... which brought him into so close a personal communion with God would show to every other man the way for his approach also to the Most High and Holy and his reconciliation with his God. Again he was weighed down with his people's sins; he bore on his heart the full burden of them. He confessed them. The shame which the people did not feel for them, he felt; and he painted the curse upon them in words which prove how deeply the iron had entered his own soul. He had a profound sense of ...
— Jeremiah • George Adam Smith

... flushed out into a magic splendor of Christmas trees, and lights, and toys; Santa Claus might have made his head-quarters in any one of them. As for children, you stumbled over them at every step, quite weighed down with the heaviness of their joy, and the money burning their pockets; the acrid old brokers and pettifoggers, that you met with a chill on other days, had turned into jolly fathers of families, and lounged laughing along with half a dozen little hands pulling them into candy-stores or toy-shops: ...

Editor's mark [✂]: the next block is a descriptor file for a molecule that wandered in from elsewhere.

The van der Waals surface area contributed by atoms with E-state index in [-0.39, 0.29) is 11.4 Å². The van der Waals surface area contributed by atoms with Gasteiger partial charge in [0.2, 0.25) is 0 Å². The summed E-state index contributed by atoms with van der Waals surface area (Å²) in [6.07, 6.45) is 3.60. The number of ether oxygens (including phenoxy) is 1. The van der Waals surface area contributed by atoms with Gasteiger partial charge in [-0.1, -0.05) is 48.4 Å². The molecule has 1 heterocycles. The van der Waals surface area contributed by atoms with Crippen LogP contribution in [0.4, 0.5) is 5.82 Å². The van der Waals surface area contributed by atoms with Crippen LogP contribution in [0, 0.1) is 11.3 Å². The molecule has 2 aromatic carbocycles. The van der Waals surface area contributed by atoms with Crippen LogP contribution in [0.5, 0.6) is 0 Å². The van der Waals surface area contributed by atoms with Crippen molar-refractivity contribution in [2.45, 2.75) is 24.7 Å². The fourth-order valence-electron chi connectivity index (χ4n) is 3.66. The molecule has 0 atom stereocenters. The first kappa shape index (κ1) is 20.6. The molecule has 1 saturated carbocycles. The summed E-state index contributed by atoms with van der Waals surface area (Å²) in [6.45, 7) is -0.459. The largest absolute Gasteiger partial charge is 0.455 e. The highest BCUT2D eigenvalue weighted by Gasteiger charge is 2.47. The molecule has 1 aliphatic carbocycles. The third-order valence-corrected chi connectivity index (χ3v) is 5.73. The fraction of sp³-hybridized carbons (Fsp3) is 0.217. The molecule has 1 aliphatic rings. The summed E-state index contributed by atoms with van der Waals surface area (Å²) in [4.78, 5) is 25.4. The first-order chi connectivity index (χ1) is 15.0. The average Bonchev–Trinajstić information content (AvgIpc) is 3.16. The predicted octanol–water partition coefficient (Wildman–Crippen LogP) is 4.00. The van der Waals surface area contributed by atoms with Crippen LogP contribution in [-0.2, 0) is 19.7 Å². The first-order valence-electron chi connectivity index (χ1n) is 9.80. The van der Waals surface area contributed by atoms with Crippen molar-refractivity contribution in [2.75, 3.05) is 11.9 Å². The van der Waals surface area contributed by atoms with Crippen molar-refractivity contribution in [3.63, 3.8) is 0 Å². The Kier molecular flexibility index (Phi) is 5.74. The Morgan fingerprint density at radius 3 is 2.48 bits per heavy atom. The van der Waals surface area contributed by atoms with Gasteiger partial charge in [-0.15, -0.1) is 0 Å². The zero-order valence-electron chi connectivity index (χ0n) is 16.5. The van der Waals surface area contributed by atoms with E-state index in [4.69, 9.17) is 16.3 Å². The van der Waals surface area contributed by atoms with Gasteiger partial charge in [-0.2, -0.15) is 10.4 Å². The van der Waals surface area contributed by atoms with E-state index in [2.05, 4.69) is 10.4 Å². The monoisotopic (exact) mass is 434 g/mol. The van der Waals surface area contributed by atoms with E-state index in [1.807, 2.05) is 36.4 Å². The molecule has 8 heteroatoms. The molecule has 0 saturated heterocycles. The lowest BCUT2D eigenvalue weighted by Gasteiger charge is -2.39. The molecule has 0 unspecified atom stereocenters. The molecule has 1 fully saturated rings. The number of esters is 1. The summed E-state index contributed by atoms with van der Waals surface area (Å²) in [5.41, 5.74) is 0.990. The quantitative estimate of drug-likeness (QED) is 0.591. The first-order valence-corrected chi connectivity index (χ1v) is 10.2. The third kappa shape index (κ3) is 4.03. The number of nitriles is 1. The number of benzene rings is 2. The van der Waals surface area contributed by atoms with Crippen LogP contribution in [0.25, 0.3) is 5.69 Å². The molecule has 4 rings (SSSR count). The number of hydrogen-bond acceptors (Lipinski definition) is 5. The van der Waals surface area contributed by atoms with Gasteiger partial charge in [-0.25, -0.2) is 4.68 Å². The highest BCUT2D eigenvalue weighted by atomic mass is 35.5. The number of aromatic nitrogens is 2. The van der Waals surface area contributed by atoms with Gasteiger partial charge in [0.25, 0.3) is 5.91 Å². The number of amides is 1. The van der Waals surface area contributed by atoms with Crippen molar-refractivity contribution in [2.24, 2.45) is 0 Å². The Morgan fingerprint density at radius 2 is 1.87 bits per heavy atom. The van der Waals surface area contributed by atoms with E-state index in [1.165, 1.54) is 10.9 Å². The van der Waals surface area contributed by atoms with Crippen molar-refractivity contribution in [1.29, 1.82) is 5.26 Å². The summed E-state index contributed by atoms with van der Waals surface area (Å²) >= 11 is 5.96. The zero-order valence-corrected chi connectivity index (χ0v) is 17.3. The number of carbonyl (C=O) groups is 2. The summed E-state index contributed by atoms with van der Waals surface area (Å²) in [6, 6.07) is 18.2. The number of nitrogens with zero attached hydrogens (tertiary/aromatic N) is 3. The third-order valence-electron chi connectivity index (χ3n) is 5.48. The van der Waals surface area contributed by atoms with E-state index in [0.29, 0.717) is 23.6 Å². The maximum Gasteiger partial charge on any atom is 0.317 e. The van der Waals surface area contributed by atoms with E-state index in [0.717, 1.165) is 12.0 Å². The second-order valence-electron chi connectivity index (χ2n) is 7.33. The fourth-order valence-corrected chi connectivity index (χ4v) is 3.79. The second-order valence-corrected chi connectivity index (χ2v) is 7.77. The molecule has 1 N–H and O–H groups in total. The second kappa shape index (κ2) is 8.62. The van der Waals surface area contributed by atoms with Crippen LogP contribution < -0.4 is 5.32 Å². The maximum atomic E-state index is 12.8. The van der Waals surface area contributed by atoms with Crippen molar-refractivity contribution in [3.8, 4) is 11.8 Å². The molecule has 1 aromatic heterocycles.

— Atlantic Monthly, Vol. 9, No. 52, February, 1862 • Various

... DENMAN bustling about, weighed down with cares of State. Had promised to bring into Lords ATKINSON's Muffin-Bell Bill, limiting duration of Speeches. But Bill stuck in the Commons, whilst ATKINSON turned his attention to his ...
— Punch, Or The London Charivari, Vol. 100. March 14, 1891. • Various

... yes and I don't say no. All I say is that there was something in her behaviour during those hours that does not tally with her statements and with reality. All the vast and intolerable mystery that has weighed down upon you three arises not from a momentary lack of attention but from something of which we do not know, but of which she does. That is what I maintain; ...
— The Eight Strokes of the Clock • Maurice Leblanc